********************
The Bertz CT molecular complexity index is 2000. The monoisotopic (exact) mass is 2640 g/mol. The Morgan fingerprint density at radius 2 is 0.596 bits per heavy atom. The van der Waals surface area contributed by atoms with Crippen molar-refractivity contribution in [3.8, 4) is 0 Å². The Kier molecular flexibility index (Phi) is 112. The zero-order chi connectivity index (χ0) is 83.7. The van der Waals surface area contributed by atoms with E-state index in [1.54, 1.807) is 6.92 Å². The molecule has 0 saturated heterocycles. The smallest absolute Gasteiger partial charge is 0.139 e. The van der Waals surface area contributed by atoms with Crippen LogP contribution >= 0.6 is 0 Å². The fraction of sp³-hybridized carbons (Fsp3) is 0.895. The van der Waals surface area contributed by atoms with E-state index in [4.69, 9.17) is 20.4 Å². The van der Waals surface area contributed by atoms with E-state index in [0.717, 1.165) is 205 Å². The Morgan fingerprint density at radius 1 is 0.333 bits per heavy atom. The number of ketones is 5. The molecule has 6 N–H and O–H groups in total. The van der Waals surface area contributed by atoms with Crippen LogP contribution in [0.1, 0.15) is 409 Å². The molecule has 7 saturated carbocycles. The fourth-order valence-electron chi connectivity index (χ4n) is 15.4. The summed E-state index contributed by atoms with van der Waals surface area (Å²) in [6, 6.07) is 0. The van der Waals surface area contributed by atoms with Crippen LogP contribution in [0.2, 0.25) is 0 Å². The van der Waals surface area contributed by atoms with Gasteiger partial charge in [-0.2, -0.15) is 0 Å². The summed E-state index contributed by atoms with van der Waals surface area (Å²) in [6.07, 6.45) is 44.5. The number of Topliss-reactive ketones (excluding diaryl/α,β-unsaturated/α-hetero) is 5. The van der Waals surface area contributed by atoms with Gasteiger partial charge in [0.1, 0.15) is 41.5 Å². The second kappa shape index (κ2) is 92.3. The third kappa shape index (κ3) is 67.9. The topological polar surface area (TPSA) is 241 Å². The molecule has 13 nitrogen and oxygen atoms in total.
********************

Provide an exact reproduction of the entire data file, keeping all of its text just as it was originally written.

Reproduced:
The Bertz CT molecular complexity index is 2000. The monoisotopic (exact) mass is 2640 g/mol. The Morgan fingerprint density at radius 2 is 0.596 bits per heavy atom. The van der Waals surface area contributed by atoms with Crippen molar-refractivity contribution in [3.8, 4) is 0 Å². The Kier molecular flexibility index (Phi) is 112. The zero-order chi connectivity index (χ0) is 83.7. The van der Waals surface area contributed by atoms with E-state index in [1.54, 1.807) is 6.92 Å². The molecule has 0 saturated heterocycles. The smallest absolute Gasteiger partial charge is 0.139 e. The van der Waals surface area contributed by atoms with Crippen LogP contribution >= 0.6 is 0 Å². The fraction of sp³-hybridized carbons (Fsp3) is 0.895. The van der Waals surface area contributed by atoms with E-state index in [4.69, 9.17) is 20.4 Å². The van der Waals surface area contributed by atoms with E-state index in [0.717, 1.165) is 205 Å². The Morgan fingerprint density at radius 1 is 0.333 bits per heavy atom. The number of ketones is 5. The molecule has 6 N–H and O–H groups in total. The van der Waals surface area contributed by atoms with Crippen LogP contribution in [0.1, 0.15) is 409 Å². The molecule has 7 saturated carbocycles. The fourth-order valence-electron chi connectivity index (χ4n) is 15.4. The summed E-state index contributed by atoms with van der Waals surface area (Å²) in [6, 6.07) is 0. The van der Waals surface area contributed by atoms with Crippen LogP contribution in [0.2, 0.25) is 0 Å². The van der Waals surface area contributed by atoms with Gasteiger partial charge in [-0.2, -0.15) is 0 Å². The summed E-state index contributed by atoms with van der Waals surface area (Å²) in [6.07, 6.45) is 44.5. The number of Topliss-reactive ketones (excluding diaryl/α,β-unsaturated/α-hetero) is 5. The van der Waals surface area contributed by atoms with Gasteiger partial charge in [0.1, 0.15) is 41.5 Å². The second kappa shape index (κ2) is 92.3. The third kappa shape index (κ3) is 67.9. The topological polar surface area (TPSA) is 241 Å². The molecule has 13 nitrogen and oxygen atoms in total.